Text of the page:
Research Principles for Clinical Studies Using Volunteers with Three Drug Class Resistant (3-DCR) HIV

After getting important feed back from several key activists and assessing the main issues facing patients trying to access multiple active agents for their survival, sent the following document to all pharmaceutical companies involved in the development of HIV medications that may be effective for people with three drug class resistance.

1- Patients with 3-DCR HIV should not be exposed to monotherapy of any kind, or to “virtual monotherapy”, where one new agent is added to a failing regimen.
2- We recognize that pharmacokinetic (PK) clinical trials including the study of agents administered individually and as a component of a multiple-drug regimen, are extremely important. Whenever possible, PK evaluations should be conducted in HIV-negative study volunteers. When the participation of patients with 3-DCR HIV is required, exposure to the experimental agents should be limited to a time period that will not lead to resistance to the study drug. If such period is not known, patients should be clearly informed about the potential risks for resistance in the respective study consent forms.
3- We strongly encourage collaboration among the various pharmaceutical companies with antiretroviral agents in development to perform early interaction studies so that lack of interaction data does not represent a barrier to performing phase III combination studies and expanded access programs that allow the use of more than one investigational agent. The U.S. Food and Drug Administration (FDA) has also expressed support for this initiative, as it represents the greater hope for heavily treatment-experienced patients.
4- No unnecessary exclusion criteria should be placed on studies unless there is a strong indication of considerable risks to the well-being of the target population. Examples include exclusions of patients with chronic hepatitis B virus (HBV) or hepatitis C virus (HCV) coinfection, patients with CD4+ cells counts below 50 cells/mm³, and exclusion of Fuzeon (T-20) or other agents in the same phase of development due to lack of interaction data.
5- We recognize that an extensive clinical research program is necessary to determine the clinical utility of an experimental agent, including its various risks and benefits. Here is an overview of the minimum requirements to be satisfied in order to advocate for the approval and use of an experimental agent:

a. PK interaction studies prior to the implementation and enrollment of phase III studies that include all approved and experimental agents in the late stages of development which are most likely to be used in combination with the study drug, opportunistic infection prophylaxis, methadone, and contraceptive hormones. Other interaction data including psychotropic agents, lipid-lowering agents, anti-hypertensive treatments, antacids and agents used for gastric reflux, antiseizure medications, and erectile dysfunction treatments should be obtained prior to FDA approval;
b. Enrollment of people of color, women and other under represented populations should be given high priority, including in pivotal PK studies and phase II/III clinical efficacy studies. Several PK studies have indicated possible sex and gender based differences in drug metabolism that may affect dosing decisions.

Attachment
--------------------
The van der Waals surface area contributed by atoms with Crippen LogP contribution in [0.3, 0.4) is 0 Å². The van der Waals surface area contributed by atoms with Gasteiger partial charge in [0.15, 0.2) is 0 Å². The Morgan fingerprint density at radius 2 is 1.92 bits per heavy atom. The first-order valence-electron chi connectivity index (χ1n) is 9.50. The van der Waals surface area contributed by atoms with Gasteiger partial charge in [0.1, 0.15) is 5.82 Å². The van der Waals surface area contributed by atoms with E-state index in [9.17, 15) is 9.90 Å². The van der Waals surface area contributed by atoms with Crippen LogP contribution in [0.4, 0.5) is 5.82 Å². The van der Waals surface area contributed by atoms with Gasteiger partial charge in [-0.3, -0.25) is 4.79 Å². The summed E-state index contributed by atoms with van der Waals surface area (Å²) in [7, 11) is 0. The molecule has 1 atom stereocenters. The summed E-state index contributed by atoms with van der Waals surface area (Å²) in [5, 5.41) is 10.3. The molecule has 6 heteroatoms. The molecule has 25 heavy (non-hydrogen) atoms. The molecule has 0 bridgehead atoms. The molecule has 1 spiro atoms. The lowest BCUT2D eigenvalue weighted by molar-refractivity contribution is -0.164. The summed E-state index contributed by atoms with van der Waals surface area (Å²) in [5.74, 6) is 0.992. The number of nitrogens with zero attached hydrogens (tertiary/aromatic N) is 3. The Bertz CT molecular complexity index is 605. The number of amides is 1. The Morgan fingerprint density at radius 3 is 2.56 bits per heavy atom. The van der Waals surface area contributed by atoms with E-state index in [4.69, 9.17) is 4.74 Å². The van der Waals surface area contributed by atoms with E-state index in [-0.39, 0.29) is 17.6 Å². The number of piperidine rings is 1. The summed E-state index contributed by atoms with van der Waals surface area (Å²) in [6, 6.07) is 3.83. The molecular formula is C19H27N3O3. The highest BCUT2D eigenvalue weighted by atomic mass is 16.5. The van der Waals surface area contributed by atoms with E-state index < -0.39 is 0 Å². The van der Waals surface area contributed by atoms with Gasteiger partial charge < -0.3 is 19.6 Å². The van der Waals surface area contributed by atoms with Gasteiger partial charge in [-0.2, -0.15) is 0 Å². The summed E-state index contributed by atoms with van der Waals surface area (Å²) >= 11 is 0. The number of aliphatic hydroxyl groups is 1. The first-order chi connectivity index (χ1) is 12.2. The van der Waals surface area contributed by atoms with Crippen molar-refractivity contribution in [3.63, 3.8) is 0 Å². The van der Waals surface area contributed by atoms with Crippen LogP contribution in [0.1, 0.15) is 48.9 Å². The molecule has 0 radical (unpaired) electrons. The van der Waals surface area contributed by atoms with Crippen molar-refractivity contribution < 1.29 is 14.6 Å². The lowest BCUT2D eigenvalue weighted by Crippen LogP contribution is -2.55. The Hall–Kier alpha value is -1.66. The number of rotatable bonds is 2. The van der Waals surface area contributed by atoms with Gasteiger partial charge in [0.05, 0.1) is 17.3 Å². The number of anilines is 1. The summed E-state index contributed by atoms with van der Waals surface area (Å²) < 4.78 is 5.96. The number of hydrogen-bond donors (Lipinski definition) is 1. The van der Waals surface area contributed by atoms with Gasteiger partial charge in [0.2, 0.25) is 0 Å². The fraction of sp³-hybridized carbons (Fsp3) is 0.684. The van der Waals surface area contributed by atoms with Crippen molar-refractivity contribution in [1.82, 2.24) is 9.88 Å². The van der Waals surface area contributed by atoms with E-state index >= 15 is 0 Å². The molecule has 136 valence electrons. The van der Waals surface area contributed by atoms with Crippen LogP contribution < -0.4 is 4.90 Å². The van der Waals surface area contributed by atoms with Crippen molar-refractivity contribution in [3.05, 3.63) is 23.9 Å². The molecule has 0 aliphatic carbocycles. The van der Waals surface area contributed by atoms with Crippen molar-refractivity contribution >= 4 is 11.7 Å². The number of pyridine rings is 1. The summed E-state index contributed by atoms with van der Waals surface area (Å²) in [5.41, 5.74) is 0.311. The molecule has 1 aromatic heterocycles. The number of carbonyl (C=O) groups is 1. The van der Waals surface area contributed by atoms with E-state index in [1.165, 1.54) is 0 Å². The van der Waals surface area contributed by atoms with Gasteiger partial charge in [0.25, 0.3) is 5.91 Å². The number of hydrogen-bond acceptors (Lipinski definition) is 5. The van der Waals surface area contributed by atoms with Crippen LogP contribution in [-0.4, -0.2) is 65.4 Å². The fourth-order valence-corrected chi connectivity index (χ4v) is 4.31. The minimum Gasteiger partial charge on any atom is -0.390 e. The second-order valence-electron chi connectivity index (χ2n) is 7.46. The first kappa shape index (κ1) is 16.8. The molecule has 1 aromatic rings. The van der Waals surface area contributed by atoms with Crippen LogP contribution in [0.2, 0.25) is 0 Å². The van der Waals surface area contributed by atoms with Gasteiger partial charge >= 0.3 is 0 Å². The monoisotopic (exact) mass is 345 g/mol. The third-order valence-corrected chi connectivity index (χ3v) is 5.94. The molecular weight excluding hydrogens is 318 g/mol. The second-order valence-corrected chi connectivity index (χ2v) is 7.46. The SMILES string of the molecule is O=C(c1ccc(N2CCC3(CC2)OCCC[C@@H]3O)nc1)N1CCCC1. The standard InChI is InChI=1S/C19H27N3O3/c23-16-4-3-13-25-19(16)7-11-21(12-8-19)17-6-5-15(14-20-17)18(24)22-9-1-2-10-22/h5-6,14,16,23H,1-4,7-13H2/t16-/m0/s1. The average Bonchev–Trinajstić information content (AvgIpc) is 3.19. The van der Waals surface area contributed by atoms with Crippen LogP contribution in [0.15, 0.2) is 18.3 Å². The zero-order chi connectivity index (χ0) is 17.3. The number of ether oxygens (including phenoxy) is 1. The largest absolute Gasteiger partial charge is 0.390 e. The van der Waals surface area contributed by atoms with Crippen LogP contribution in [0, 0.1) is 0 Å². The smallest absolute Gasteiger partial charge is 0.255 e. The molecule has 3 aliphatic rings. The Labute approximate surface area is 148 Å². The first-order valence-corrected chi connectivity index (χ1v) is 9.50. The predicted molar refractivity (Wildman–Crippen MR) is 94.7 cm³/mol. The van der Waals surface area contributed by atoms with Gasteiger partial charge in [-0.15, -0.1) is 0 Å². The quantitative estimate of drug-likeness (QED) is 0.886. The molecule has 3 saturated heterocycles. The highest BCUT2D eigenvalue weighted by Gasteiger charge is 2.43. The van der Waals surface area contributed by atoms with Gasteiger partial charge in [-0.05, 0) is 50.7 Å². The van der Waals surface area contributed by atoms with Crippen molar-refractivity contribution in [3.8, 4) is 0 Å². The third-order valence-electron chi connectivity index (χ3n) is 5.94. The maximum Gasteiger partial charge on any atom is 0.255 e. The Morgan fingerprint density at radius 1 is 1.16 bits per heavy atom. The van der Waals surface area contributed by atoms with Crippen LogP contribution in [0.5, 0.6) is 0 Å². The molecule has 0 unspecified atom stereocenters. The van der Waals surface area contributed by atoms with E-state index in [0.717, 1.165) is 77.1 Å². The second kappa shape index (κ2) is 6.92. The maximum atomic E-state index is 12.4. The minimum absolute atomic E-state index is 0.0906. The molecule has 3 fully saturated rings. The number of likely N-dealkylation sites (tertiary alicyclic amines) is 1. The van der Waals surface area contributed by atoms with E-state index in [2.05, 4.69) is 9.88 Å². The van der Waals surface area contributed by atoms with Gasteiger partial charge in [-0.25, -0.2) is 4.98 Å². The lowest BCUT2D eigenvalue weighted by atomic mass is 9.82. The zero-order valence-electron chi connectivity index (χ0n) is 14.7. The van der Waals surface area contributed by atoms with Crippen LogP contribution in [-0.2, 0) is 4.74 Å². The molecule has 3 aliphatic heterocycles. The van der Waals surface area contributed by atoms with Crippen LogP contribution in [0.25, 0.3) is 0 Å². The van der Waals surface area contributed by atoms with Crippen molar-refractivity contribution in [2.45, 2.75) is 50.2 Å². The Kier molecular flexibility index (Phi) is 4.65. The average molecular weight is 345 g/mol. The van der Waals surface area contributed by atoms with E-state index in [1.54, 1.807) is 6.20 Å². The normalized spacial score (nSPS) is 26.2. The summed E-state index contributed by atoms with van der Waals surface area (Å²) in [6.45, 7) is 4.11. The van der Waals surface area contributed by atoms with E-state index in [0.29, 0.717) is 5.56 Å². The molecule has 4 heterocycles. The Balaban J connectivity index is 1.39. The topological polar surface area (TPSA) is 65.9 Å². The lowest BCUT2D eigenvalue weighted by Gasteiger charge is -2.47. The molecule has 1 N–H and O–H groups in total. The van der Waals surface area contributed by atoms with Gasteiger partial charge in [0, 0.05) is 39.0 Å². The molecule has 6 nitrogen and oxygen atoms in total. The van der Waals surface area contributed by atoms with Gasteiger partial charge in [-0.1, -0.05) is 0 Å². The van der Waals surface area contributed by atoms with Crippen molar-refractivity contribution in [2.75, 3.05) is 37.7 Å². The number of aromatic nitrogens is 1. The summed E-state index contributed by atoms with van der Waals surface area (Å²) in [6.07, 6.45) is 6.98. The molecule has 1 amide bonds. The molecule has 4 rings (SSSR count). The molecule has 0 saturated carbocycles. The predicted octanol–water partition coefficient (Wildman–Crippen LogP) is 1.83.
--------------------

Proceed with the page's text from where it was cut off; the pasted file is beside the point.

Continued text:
c. When considering studies of combination experimental agents, emphasis should be placed on regimens employing two distinct characteristics: regimens that are most likely to be successful, and regimens that are most likely to be used in the “real world.”
6- Proactive expanded access program (EAP) discussions should begin early with community consultation. The following important considerations should be taken into account:
a. EAPs should be implemented as soon as dosing, safety, efficacy and interaction data from phase II A/B studies are available.
b. EAPs should always facilitate access to more than one active agent and to other experimental agents that have been studied in previous interaction studies that are in or near Phase III development.
c. The use of approved agents should not be excluded unless a safety or interaction issue is clearly present.
d. Companies should plan in advance to minimize any drug supply limitations that would prevent early access for people with the greatest clinical need who cannot construct a viable regimen. When drug supply limitations are an unavoidable issue, we recommend a staged process that offers access to those with less than or equal to 100 CD4 cell count and that works up to higher or no CD4 cell count limitation when supply permits. This staged EAP should be preformed with community consultation and regular intervals of status notification to the community, including number of patients screened, enrolled, and on waiting lists.
e. Whenever possible, EAPs should be made available to those patients who have screened out of phase III studies and/or those with geographical limitations that prevent their participation in studies.
f. EAPs should not be site specific and should include community clinics that treat uninsured patients. No geographic limitations should be present for patient access.
g. Companies should optimize the EAP paper work process to enable physicians with busy practices to use the program without road blocks. It is suggested that a national institutional review board (IRB) should be used to minimize local IRB complications